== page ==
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Can Code be Law?

Jeremy Barnett has co-authored a paper on Algorithms and the Law.  Can Code be Law?

Our aim is to start a discussion in the legal profession on the legal impact of algorithms on firms, software developers, insurers, and lawyers. In a longer paper which can be found here, we consider whether algorithms should have a legal personality, an issue which will likely provoke an intense debate between those who believe in regulation and those who believe that ‘code is law’.

In law, companies have the rights and obligations of a person. Algorithms are rapidly emerging as artificial persons: a legal entity that is not a human being but for certain purposes is legally considered to be a natural person. Intelligent algorithms will increasingly require formal training, testing, verification, certification, regulation, insurance, and status in law.

The science fiction writer Isaac Asimov proposed ‘Three Laws of Robotics: Robots (1) may not injure a humans or, through inaction, allow humans to come to harm; (2) must obey orders given by humans except where such orders would conflict with the first law; and (3) must protect their own existence as long as such protection does not conflict with the first or second laws.

In 2007, the South Korean government proposed a Robot Ethics Charter. In 2011, the UK Research Council EPSRC published five ethical principles for industry. In 2017, the Association for Computing Machinery published seven principles for algorithmic transparency and accountability.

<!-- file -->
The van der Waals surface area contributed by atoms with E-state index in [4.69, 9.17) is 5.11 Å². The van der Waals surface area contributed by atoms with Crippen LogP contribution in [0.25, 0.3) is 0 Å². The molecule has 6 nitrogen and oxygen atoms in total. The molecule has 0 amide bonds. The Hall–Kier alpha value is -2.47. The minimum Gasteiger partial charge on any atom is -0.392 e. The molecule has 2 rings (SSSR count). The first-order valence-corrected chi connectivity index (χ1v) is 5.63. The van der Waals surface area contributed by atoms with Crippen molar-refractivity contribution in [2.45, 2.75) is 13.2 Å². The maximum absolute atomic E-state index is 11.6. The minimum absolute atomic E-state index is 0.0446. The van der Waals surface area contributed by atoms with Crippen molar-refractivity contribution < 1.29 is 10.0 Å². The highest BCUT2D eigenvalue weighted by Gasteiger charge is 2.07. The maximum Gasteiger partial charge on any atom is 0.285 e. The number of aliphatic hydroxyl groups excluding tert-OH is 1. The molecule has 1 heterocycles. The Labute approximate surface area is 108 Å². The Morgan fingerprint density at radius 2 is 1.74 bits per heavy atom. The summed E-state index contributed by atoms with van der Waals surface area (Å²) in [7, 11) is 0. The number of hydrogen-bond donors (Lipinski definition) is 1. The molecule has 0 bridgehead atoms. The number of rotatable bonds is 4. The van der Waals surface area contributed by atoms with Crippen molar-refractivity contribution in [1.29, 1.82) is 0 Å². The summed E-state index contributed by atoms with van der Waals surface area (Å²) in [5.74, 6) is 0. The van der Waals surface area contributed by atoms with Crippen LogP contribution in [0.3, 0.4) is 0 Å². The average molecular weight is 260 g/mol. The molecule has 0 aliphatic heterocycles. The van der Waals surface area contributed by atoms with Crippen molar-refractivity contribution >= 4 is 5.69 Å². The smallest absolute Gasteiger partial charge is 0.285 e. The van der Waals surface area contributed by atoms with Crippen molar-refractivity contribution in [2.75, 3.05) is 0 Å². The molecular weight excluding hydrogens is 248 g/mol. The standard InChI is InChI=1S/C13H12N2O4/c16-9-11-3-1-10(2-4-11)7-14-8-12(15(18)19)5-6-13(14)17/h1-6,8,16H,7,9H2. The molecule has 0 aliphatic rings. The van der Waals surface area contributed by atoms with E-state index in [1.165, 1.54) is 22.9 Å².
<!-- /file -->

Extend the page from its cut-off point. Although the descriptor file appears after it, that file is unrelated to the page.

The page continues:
Already algorithmic trading systems account for 70%-80% of US equity trades. Apple, Google and Amazon provide ‘intelligent’ virtual assistants, chatbots, and ‘smart’ devices that interact with speech. Numerous financial firms provide ‘Robo’ advisers. Car manufacturers are working on autonomous vehicles.

In response, governments and regulators are modifying national laws to encourage innovation, with lawyers and insurers scrambling to absorb the implications.

Key technologies

Key technologies to consider are artificial intelligence (knowledge-based systems and machine learning NLP and sentiment analysis), blockchain (distributed ledger technologies and smart contracts), the Internet of Things, and behavioural and predictive analysis.

Rogue trading

Algorithmic trading has significantly impacted financial markets. Notably, the 2010 Flash Crash wiped $600bn in market value off US stocks in 20 minutes. Market-making firm Knight Capital deployed an untested trading algorithm which went rogue and lost $440m in 30 minutes, destroying the company.

The law

After the 2008 financial crisis, Warren Buffet warned: “Wall Street’s beautifully designed risk algorithms contributed to the mass murder of $22 trillion.”

Trading algorithms are increasingly regulated. Concerns around market manipulation and trading of competitor algorithms has led to some industry practices being banned under legislation such as MiFID II.

Although robo-advisers are registered with the Securities and Exchange Commission, they are not fiduciaries, nor do they fit under the traditional standard applied to human registered investment advisers.

The European ESMA proposed regulatory and technical standards based on existing guidance. High frequency algorithmic traders now have obligations to store records and trading algorithms for at least five years.


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